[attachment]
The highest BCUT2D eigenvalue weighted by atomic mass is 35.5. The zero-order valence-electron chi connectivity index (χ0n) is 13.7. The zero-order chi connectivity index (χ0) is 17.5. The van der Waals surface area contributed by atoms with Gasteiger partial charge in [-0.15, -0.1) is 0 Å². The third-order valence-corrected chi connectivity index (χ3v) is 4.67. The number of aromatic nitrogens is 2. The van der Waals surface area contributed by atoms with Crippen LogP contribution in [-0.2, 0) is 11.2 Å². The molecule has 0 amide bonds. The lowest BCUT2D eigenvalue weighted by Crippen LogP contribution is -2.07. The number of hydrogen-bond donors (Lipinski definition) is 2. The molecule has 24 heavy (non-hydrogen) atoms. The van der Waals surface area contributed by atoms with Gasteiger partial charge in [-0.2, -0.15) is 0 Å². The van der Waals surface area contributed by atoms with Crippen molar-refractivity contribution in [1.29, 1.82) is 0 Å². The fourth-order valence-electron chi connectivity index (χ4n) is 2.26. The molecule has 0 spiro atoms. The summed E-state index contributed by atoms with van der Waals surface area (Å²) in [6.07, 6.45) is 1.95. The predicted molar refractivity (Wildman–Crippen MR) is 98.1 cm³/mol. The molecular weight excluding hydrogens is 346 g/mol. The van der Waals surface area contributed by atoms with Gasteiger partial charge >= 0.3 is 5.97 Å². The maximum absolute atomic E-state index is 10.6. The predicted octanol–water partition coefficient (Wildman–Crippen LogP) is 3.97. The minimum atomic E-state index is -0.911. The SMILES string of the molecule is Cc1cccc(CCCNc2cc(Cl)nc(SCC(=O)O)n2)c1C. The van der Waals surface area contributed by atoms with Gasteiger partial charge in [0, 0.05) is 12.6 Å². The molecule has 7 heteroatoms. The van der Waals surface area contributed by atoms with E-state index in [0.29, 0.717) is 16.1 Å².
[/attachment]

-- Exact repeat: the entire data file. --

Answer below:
The highest BCUT2D eigenvalue weighted by atomic mass is 35.5. The zero-order valence-electron chi connectivity index (χ0n) is 13.7. The zero-order chi connectivity index (χ0) is 17.5. The van der Waals surface area contributed by atoms with Gasteiger partial charge in [-0.15, -0.1) is 0 Å². The third-order valence-corrected chi connectivity index (χ3v) is 4.67. The number of aromatic nitrogens is 2. The van der Waals surface area contributed by atoms with Crippen LogP contribution in [-0.2, 0) is 11.2 Å². The molecule has 0 amide bonds. The lowest BCUT2D eigenvalue weighted by Crippen LogP contribution is -2.07. The number of hydrogen-bond donors (Lipinski definition) is 2. The molecule has 24 heavy (non-hydrogen) atoms. The van der Waals surface area contributed by atoms with Gasteiger partial charge in [-0.2, -0.15) is 0 Å². The van der Waals surface area contributed by atoms with Crippen molar-refractivity contribution in [1.29, 1.82) is 0 Å². The fourth-order valence-electron chi connectivity index (χ4n) is 2.26. The molecule has 0 spiro atoms. The summed E-state index contributed by atoms with van der Waals surface area (Å²) in [6.07, 6.45) is 1.95. The predicted molar refractivity (Wildman–Crippen MR) is 98.1 cm³/mol. The molecular weight excluding hydrogens is 346 g/mol. The van der Waals surface area contributed by atoms with Gasteiger partial charge >= 0.3 is 5.97 Å². The maximum absolute atomic E-state index is 10.6. The predicted octanol–water partition coefficient (Wildman–Crippen LogP) is 3.97. The minimum atomic E-state index is -0.911. The SMILES string of the molecule is Cc1cccc(CCCNc2cc(Cl)nc(SCC(=O)O)n2)c1C. The van der Waals surface area contributed by atoms with Gasteiger partial charge in [0, 0.05) is 12.6 Å². The molecule has 7 heteroatoms. The van der Waals surface area contributed by atoms with E-state index in [0.29, 0.717) is 16.1 Å².